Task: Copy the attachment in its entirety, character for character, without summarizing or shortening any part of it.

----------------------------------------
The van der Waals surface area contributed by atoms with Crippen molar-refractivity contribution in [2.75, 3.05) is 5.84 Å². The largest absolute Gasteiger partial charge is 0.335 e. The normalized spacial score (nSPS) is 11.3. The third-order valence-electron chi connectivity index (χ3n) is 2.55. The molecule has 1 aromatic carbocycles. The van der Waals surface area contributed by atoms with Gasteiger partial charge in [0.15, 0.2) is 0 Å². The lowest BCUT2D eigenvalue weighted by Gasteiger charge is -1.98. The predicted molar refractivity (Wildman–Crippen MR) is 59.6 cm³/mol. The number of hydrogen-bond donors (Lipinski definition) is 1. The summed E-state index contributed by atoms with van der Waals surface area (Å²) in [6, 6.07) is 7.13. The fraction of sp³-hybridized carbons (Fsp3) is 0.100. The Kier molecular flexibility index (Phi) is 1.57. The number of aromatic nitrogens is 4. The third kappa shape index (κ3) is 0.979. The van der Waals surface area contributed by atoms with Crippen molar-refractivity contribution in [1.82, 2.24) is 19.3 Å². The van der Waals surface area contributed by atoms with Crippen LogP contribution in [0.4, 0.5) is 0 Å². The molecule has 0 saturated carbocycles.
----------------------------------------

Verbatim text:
The van der Waals surface area contributed by atoms with Crippen molar-refractivity contribution in [2.75, 3.05) is 5.84 Å². The largest absolute Gasteiger partial charge is 0.335 e. The normalized spacial score (nSPS) is 11.3. The third-order valence-electron chi connectivity index (χ3n) is 2.55. The molecule has 1 aromatic carbocycles. The van der Waals surface area contributed by atoms with Gasteiger partial charge in [0.15, 0.2) is 0 Å². The lowest BCUT2D eigenvalue weighted by Gasteiger charge is -1.98. The predicted molar refractivity (Wildman–Crippen MR) is 59.6 cm³/mol. The number of hydrogen-bond donors (Lipinski definition) is 1. The summed E-state index contributed by atoms with van der Waals surface area (Å²) in [6, 6.07) is 7.13. The fraction of sp³-hybridized carbons (Fsp3) is 0.100. The Kier molecular flexibility index (Phi) is 1.57. The number of aromatic nitrogens is 4. The third kappa shape index (κ3) is 0.979. The van der Waals surface area contributed by atoms with Crippen molar-refractivity contribution in [1.82, 2.24) is 19.3 Å². The van der Waals surface area contributed by atoms with Crippen LogP contribution in [0.4, 0.5) is 0 Å². The molecule has 0 saturated carbocycles.